How the sustainable use of one finite resource could contribute to regulate the use of another? Could the sustainable generation of energy also regulate the use of water in areas characterised by water shortages? I am exploring these thoughts this week, as I talk to users of solar hot water systems in Mumbai and Thane. Leaving the theory aside for this blog post, I am searching for ways to draw links between ‘practices of production’ and ‘practices of consumption’ of energy and water. It would be great if you give me any comments on these thoughts, both positive and negative. Be harsh! That helps.
One thing that I like about solar hot water systems is the way in which the technology responds to the seasonality of the city. If it is cloudy today, then there will be no hot water tomorrow. Slowly, after many mornings of lukewarm water, users get to understand that. Next week, as the Monsoon arrives in the western coast of India, we will see how the solar hot water systems that now adorn Thane’s roofscape start producing less and less hot water. Solar hot water systems portray a technology that, instead of aiming to overpower, is aligned with nature and its cycles; they are an example of a modernity that acknowledges uncertainty and recognises the multiple links between nature and society. This stands in opposition to a modernity where technology is meant to severe nature and society by giving us full and antiseptic control over the environment (see Beck and van Loom 2010). The solar hot water systems depict a dance between nature and technology, where undoubtedly the city is recognised within the context of nature and urban infrastructure as a mediator between the two.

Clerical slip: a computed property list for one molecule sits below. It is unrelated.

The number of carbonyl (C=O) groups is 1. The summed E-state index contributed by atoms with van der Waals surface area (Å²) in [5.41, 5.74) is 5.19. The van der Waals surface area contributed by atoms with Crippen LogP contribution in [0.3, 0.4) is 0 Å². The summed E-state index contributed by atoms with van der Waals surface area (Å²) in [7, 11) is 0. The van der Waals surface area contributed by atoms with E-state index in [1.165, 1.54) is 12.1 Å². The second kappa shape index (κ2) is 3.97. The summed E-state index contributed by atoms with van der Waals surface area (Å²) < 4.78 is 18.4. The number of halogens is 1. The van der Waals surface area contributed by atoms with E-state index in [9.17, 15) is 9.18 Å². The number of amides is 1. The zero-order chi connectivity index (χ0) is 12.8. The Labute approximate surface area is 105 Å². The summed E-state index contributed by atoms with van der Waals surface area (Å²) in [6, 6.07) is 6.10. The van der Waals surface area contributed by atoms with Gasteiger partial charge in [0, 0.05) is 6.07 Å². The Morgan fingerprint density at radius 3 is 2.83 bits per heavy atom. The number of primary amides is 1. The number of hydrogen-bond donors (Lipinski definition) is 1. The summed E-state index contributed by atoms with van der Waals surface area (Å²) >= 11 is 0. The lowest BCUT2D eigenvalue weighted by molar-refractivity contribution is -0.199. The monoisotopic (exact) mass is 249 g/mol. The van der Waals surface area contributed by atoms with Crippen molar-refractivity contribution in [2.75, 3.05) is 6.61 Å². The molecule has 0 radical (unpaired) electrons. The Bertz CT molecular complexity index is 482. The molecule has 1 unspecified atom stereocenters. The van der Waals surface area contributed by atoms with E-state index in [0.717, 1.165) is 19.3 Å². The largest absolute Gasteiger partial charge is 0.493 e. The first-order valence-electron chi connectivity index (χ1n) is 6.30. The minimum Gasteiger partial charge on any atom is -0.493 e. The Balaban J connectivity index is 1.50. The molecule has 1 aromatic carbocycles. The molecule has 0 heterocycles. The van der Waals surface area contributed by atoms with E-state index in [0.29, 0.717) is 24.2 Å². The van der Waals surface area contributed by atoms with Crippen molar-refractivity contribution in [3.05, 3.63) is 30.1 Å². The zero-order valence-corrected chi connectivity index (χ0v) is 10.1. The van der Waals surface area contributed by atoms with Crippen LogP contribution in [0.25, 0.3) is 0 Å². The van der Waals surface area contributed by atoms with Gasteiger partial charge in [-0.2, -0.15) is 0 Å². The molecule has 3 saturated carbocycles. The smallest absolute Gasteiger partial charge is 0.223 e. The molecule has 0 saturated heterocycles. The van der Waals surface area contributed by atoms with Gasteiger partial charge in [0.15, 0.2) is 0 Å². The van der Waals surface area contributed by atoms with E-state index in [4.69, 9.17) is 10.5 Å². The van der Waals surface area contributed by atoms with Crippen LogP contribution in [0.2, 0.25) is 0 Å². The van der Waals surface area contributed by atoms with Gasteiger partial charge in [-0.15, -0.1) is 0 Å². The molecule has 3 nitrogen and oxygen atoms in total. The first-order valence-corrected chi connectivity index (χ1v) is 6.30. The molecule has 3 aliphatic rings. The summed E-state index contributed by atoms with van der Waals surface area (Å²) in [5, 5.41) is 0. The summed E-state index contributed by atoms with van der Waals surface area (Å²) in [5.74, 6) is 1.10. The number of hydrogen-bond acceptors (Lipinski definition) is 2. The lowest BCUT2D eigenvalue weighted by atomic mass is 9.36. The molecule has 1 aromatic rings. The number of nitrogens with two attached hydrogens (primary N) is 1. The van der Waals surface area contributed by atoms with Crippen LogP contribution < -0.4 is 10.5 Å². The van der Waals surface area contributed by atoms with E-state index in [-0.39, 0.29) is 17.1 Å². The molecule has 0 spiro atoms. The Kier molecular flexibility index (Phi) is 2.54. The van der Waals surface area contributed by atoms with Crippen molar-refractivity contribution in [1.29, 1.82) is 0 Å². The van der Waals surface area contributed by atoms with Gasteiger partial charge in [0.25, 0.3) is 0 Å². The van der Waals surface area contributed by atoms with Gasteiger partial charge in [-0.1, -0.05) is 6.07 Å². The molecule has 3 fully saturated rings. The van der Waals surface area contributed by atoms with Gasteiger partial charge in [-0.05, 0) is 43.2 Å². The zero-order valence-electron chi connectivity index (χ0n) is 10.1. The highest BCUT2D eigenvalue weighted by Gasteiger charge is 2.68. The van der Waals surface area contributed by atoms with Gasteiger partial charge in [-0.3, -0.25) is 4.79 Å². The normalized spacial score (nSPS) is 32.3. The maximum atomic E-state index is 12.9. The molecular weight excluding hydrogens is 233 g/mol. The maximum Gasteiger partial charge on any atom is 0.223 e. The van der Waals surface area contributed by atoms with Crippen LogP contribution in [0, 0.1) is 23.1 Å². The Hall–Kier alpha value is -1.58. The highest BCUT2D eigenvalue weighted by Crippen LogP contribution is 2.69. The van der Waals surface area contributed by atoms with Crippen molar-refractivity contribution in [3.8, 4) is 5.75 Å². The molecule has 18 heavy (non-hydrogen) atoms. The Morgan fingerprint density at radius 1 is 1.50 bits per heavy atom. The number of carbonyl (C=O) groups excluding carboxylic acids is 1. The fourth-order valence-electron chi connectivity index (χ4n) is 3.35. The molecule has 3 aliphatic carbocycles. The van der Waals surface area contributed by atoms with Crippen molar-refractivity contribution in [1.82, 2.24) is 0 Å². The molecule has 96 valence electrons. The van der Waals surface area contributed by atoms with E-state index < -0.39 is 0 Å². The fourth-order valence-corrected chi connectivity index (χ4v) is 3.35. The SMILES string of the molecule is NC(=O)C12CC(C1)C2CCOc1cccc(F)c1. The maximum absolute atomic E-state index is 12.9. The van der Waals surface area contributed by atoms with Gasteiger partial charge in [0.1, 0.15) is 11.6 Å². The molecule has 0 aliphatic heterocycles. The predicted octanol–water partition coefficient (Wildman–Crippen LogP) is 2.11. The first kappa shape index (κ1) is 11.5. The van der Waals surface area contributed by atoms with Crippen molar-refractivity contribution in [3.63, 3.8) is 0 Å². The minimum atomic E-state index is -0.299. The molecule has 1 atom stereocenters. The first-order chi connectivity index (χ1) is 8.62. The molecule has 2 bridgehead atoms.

In a beautiful way, solar hot water systems link practices of production (of energy) and practices of consumption (of water). Commercial systems in India are usually designed to provide 125 lt of hot water for a family of five. Each person gets 25 lt of hot water every morning. This is sufficient in a country where, for the most part, each person uses between 20 and 30 lt of water during its daily bucket bath. Most of the Indian families that I have talked to have a clear awareness of the need to preserve water (an awareness that is strengthened by a water provision service limited to some hours per day!), so the practice of having a bucket bath is today very much rooted in a water conservation logic. If shower baths were predominant, since a typical mixer shower uses about 10 litres per minute and a typical shower lasts 5 minutes, the consumption per person would be 50 lt instead of 25 lt. Under this scenario, the typical commercial solar hot water system would be useless, as only the first two people who take a shower would get hot water! Up to a point, the amount of hot water available (an energy dynamic) plays a role in regulating the daily practice of taking a bath (a water dynamic).
Of course, the social mechanism for the regulation of water consumption is there regardless of the presence of a solar hot water system. People who use electric geysers to warm up the water for their baths also favour a bucket bath due to water conservation practices. Is the solar hot water system reinforcing a low water consumption practice? What are your thoughts?